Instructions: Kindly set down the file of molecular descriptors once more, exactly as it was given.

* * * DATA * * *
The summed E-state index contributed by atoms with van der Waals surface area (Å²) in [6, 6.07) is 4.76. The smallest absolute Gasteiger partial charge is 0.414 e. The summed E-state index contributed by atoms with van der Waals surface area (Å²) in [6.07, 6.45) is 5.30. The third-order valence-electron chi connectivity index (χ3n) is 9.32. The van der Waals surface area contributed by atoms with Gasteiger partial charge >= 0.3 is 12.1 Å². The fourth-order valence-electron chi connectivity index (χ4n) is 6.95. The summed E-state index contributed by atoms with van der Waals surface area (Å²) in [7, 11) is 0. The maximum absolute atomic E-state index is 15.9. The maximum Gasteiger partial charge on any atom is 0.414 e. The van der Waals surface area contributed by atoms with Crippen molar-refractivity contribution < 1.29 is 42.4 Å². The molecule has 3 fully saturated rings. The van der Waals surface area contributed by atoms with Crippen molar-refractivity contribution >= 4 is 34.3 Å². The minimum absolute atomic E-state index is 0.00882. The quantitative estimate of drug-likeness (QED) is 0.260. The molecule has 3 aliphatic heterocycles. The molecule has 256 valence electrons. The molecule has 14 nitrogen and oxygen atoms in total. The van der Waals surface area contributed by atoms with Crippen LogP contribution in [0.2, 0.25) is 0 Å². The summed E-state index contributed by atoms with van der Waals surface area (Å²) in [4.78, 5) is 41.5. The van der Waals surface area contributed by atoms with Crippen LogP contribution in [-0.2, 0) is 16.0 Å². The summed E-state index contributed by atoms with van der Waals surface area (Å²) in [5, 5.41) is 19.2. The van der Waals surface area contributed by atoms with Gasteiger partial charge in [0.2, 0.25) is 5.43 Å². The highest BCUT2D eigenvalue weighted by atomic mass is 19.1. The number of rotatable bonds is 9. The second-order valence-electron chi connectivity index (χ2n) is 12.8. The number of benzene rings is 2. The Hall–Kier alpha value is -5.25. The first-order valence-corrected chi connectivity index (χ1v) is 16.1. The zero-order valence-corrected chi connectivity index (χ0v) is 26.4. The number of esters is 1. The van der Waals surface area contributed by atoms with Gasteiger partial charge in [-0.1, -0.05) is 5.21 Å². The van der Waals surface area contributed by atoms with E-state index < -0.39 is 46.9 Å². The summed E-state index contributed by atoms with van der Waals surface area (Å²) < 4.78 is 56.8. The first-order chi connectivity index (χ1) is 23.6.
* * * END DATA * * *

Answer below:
The summed E-state index contributed by atoms with van der Waals surface area (Å²) in [6, 6.07) is 4.76. The smallest absolute Gasteiger partial charge is 0.414 e. The summed E-state index contributed by atoms with van der Waals surface area (Å²) in [6.07, 6.45) is 5.30. The third-order valence-electron chi connectivity index (χ3n) is 9.32. The van der Waals surface area contributed by atoms with Gasteiger partial charge >= 0.3 is 12.1 Å². The fourth-order valence-electron chi connectivity index (χ4n) is 6.95. The summed E-state index contributed by atoms with van der Waals surface area (Å²) in [7, 11) is 0. The maximum absolute atomic E-state index is 15.9. The maximum Gasteiger partial charge on any atom is 0.414 e. The van der Waals surface area contributed by atoms with Crippen molar-refractivity contribution < 1.29 is 42.4 Å². The molecule has 3 fully saturated rings. The van der Waals surface area contributed by atoms with Crippen molar-refractivity contribution >= 4 is 34.3 Å². The minimum absolute atomic E-state index is 0.00882. The quantitative estimate of drug-likeness (QED) is 0.260. The molecule has 3 aliphatic heterocycles. The molecule has 256 valence electrons. The molecule has 14 nitrogen and oxygen atoms in total. The van der Waals surface area contributed by atoms with Crippen LogP contribution in [0.2, 0.25) is 0 Å². The summed E-state index contributed by atoms with van der Waals surface area (Å²) in [4.78, 5) is 41.5. The van der Waals surface area contributed by atoms with Crippen LogP contribution in [-0.2, 0) is 16.0 Å². The summed E-state index contributed by atoms with van der Waals surface area (Å²) in [5, 5.41) is 19.2. The van der Waals surface area contributed by atoms with Gasteiger partial charge in [0.2, 0.25) is 5.43 Å². The highest BCUT2D eigenvalue weighted by atomic mass is 19.1. The number of rotatable bonds is 9. The second-order valence-electron chi connectivity index (χ2n) is 12.8. The number of benzene rings is 2. The Hall–Kier alpha value is -5.25. The first-order valence-corrected chi connectivity index (χ1v) is 16.1. The zero-order valence-corrected chi connectivity index (χ0v) is 26.4. The number of esters is 1. The van der Waals surface area contributed by atoms with Gasteiger partial charge in [-0.1, -0.05) is 5.21 Å². The van der Waals surface area contributed by atoms with E-state index < -0.39 is 46.9 Å². The summed E-state index contributed by atoms with van der Waals surface area (Å²) < 4.78 is 56.8. The first-order chi connectivity index (χ1) is 23.6.